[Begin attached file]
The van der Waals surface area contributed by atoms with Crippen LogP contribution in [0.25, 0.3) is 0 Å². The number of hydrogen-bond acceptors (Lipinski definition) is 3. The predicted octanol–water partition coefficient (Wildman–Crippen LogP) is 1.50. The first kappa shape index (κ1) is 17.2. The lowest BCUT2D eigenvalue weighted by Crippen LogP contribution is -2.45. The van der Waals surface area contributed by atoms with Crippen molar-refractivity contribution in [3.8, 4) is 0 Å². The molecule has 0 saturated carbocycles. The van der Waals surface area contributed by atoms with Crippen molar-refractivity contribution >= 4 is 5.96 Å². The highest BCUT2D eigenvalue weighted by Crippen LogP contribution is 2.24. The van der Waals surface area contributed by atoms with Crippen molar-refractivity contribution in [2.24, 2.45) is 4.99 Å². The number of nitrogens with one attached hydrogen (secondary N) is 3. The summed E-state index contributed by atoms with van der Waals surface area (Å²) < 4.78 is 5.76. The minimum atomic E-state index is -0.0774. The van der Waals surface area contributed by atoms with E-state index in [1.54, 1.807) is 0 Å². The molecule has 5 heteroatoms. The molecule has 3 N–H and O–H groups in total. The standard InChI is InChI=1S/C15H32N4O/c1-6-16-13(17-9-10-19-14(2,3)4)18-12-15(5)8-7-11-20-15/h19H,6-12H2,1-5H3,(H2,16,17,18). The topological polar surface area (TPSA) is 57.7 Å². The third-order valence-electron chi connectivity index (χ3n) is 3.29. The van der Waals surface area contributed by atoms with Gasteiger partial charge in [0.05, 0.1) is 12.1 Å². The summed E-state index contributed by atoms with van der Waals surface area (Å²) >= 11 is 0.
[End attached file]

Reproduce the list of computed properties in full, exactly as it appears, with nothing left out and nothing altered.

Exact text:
The van der Waals surface area contributed by atoms with Crippen LogP contribution in [0.25, 0.3) is 0 Å². The number of hydrogen-bond acceptors (Lipinski definition) is 3. The predicted octanol–water partition coefficient (Wildman–Crippen LogP) is 1.50. The first kappa shape index (κ1) is 17.2. The lowest BCUT2D eigenvalue weighted by Crippen LogP contribution is -2.45. The van der Waals surface area contributed by atoms with Crippen molar-refractivity contribution in [3.8, 4) is 0 Å². The molecule has 0 saturated carbocycles. The van der Waals surface area contributed by atoms with Crippen molar-refractivity contribution >= 4 is 5.96 Å². The highest BCUT2D eigenvalue weighted by Crippen LogP contribution is 2.24. The van der Waals surface area contributed by atoms with Crippen molar-refractivity contribution in [2.24, 2.45) is 4.99 Å². The number of nitrogens with one attached hydrogen (secondary N) is 3. The summed E-state index contributed by atoms with van der Waals surface area (Å²) < 4.78 is 5.76. The minimum atomic E-state index is -0.0774. The van der Waals surface area contributed by atoms with E-state index in [1.54, 1.807) is 0 Å². The molecule has 5 heteroatoms. The molecule has 3 N–H and O–H groups in total. The standard InChI is InChI=1S/C15H32N4O/c1-6-16-13(17-9-10-19-14(2,3)4)18-12-15(5)8-7-11-20-15/h19H,6-12H2,1-5H3,(H2,16,17,18). The topological polar surface area (TPSA) is 57.7 Å². The third-order valence-electron chi connectivity index (χ3n) is 3.29. The van der Waals surface area contributed by atoms with Gasteiger partial charge in [0.05, 0.1) is 12.1 Å². The summed E-state index contributed by atoms with van der Waals surface area (Å²) >= 11 is 0.